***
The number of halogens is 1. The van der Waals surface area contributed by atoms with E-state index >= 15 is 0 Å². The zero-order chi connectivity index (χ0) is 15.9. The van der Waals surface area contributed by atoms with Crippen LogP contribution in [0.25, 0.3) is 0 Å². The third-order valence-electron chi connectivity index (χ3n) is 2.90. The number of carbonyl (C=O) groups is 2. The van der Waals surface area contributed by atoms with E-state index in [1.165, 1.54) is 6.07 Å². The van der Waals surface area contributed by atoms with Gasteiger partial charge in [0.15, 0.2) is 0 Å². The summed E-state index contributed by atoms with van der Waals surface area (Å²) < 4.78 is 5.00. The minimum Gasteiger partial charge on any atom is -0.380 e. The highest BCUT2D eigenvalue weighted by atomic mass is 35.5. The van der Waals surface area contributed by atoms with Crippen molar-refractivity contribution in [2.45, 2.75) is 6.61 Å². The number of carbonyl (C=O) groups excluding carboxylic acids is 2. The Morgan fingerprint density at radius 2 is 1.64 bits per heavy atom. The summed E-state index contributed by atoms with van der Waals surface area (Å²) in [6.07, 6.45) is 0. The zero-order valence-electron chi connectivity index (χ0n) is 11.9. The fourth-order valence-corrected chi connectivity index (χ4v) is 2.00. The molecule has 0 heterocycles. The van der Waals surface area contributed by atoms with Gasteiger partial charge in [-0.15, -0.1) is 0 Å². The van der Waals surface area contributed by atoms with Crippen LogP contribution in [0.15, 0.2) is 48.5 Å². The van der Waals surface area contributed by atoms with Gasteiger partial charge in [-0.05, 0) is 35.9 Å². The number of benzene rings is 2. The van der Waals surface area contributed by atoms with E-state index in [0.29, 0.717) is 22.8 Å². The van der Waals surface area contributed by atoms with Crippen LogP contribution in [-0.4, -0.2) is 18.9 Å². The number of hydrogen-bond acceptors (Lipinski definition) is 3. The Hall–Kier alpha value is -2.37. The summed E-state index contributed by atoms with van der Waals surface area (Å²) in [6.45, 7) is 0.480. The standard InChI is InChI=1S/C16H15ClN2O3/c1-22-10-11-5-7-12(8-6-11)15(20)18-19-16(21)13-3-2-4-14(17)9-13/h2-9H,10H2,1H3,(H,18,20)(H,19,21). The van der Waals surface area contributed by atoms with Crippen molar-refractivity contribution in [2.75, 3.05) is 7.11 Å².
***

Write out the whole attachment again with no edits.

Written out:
The number of halogens is 1. The van der Waals surface area contributed by atoms with E-state index >= 15 is 0 Å². The zero-order chi connectivity index (χ0) is 15.9. The van der Waals surface area contributed by atoms with Crippen LogP contribution in [0.25, 0.3) is 0 Å². The third-order valence-electron chi connectivity index (χ3n) is 2.90. The number of carbonyl (C=O) groups is 2. The van der Waals surface area contributed by atoms with E-state index in [1.165, 1.54) is 6.07 Å². The van der Waals surface area contributed by atoms with Gasteiger partial charge in [0.15, 0.2) is 0 Å². The summed E-state index contributed by atoms with van der Waals surface area (Å²) < 4.78 is 5.00. The minimum Gasteiger partial charge on any atom is -0.380 e. The highest BCUT2D eigenvalue weighted by atomic mass is 35.5. The van der Waals surface area contributed by atoms with Crippen molar-refractivity contribution in [2.45, 2.75) is 6.61 Å². The number of carbonyl (C=O) groups excluding carboxylic acids is 2. The Morgan fingerprint density at radius 2 is 1.64 bits per heavy atom. The summed E-state index contributed by atoms with van der Waals surface area (Å²) in [6.07, 6.45) is 0. The zero-order valence-electron chi connectivity index (χ0n) is 11.9. The fourth-order valence-corrected chi connectivity index (χ4v) is 2.00. The molecule has 0 heterocycles. The van der Waals surface area contributed by atoms with Gasteiger partial charge in [-0.15, -0.1) is 0 Å². The van der Waals surface area contributed by atoms with Crippen LogP contribution in [0.15, 0.2) is 48.5 Å². The van der Waals surface area contributed by atoms with Gasteiger partial charge in [-0.05, 0) is 35.9 Å². The number of benzene rings is 2. The van der Waals surface area contributed by atoms with E-state index in [0.29, 0.717) is 22.8 Å². The van der Waals surface area contributed by atoms with Crippen LogP contribution in [-0.4, -0.2) is 18.9 Å². The number of hydrogen-bond acceptors (Lipinski definition) is 3. The Hall–Kier alpha value is -2.37. The summed E-state index contributed by atoms with van der Waals surface area (Å²) in [6.45, 7) is 0.480. The standard InChI is InChI=1S/C16H15ClN2O3/c1-22-10-11-5-7-12(8-6-11)15(20)18-19-16(21)13-3-2-4-14(17)9-13/h2-9H,10H2,1H3,(H,18,20)(H,19,21). The van der Waals surface area contributed by atoms with Crippen molar-refractivity contribution in [2.75, 3.05) is 7.11 Å².